We all do it. It’s why one of the favorite songs of all time has to be Queen’s “We are the Champions.” I suppose a little friendly competition can be a good thing, if only we could leave it on the field. Unfortunately we can’t, or at least we don’t. Oftentimes as I’m scrolling through Facebook or Instagram it strikes me as one massive competition to show who has the most perfect kids and the most awesome family vacations and the most dreamy homes and meals, and on it goes. The competition really kicks into high gear as December rolls around, and the dreaded Christmas letters start pouring in. You know what I’m talking about. Someday I’m going to write a Christmas letter that tells all the horror stories and dark secrets of the prior year’s real family life. Imagine reading that one!

Jesus takes this “We are the Champions” mentality and turns it upside down. He does it by redefining the meaning of the word “greatness.” Greatness, according to God, has nothing to do with being superior and everything to do with becoming a servant. It doesn’t mean making oneself a doormat for others to walk on. Servanthood does not mean thinking of yourself as a loser or as somehow worse than others. It means putting the needs of others ahead of yourself. This is hard, and if it seems easy you are either a) not actually doing it, or b) maturing into a bonafide follower of Jesus.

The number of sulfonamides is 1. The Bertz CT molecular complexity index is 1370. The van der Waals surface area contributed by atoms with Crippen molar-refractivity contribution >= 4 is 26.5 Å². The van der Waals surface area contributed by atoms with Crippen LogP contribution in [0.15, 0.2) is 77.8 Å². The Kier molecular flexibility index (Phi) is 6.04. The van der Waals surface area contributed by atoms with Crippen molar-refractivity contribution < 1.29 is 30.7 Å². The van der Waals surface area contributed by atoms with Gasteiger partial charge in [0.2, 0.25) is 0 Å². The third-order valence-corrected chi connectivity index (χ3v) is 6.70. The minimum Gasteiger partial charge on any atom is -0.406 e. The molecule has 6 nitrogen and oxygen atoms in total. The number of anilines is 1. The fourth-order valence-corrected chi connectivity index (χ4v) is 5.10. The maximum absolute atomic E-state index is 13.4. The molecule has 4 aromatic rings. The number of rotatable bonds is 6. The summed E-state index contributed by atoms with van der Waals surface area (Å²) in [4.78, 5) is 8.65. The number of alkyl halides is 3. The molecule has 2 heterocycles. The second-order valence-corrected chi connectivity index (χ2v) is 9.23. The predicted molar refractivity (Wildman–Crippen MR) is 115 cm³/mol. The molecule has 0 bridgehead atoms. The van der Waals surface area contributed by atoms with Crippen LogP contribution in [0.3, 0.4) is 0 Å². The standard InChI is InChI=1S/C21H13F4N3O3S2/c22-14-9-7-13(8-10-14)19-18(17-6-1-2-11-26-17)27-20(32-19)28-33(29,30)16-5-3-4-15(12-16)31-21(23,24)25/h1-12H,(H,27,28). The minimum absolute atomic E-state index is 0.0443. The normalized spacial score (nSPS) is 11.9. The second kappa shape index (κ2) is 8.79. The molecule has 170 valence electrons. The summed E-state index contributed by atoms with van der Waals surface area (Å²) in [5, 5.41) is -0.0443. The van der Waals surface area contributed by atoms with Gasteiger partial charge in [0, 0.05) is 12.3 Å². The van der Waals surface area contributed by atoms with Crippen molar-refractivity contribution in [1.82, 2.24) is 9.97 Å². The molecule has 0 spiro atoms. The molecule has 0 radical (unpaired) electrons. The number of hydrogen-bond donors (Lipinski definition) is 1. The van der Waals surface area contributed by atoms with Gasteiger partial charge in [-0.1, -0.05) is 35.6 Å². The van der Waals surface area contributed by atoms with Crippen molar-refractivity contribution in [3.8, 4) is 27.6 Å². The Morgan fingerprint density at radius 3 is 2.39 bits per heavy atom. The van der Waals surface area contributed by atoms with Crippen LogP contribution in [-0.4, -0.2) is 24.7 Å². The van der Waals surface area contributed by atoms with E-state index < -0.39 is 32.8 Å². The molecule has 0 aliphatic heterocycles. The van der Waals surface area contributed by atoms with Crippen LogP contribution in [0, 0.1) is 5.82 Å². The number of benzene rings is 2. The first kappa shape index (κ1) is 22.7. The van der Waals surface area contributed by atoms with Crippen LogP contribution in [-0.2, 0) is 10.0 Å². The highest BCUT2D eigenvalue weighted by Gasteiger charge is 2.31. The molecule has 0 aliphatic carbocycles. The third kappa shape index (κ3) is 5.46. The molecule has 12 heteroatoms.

A final note: While serving means activity, in the greater sense it means identity. This is why Jesus lifts up the child in their midst. A child is a child not because of some effort they make. It is who they are. In those days, a child was as status-less as a slave. To be a servant is a mentality. It is a state of mind. Paul put it like this:

Have the same mind in you that was in Christ Jesus, who being in very nature God, did not consider equality with God something to be grasped, but made himself nothing and taking on the nature of a servant….” Philippians 2:5-ff

Becoming a servant is a way of seeing oneself in a new light, in the light of the greater greatness of the glory of God. In the end, becoming a servant is a way of seeing others in a new light, in the light of the greater love of the Love God.

Spirit of the Living God, fall afresh on me. Lord Jesus, I get what you are saying about greatness, but it is still head knowledge. I need to grasp it as life knowledge, which is the wisdom that can only come from your mind to mine. Do that in me. I am willing. Melt me. Mold me. Fill me. Use me. For the glory of your name, Jesus. Amen.

It is one thing to serve, yet quite another to take on the mentality of a servant. How are you doing this in your life?

Growing in the Holy Spirit

August 20, 2018

One of the most memorable lines I heard this summer was from a friend who was sharing the story of his entrance into the Holy Spirit-filled life. He said, “I was brought up in church, but I was bored with God. Then one day I prayed… ‘God, if you are THIS “ALMIGHTY”, there has to be more to following you than this!’ And that’s when the Spirit broke into my life. I have never been the same.”

Are you dissatisfied with the depth and fullness of your Christian life? Do you have a feeling there must be MORE? Then you may be on the cusp of a breakthrough that will change your life forever. Some call it a “holy discontent”.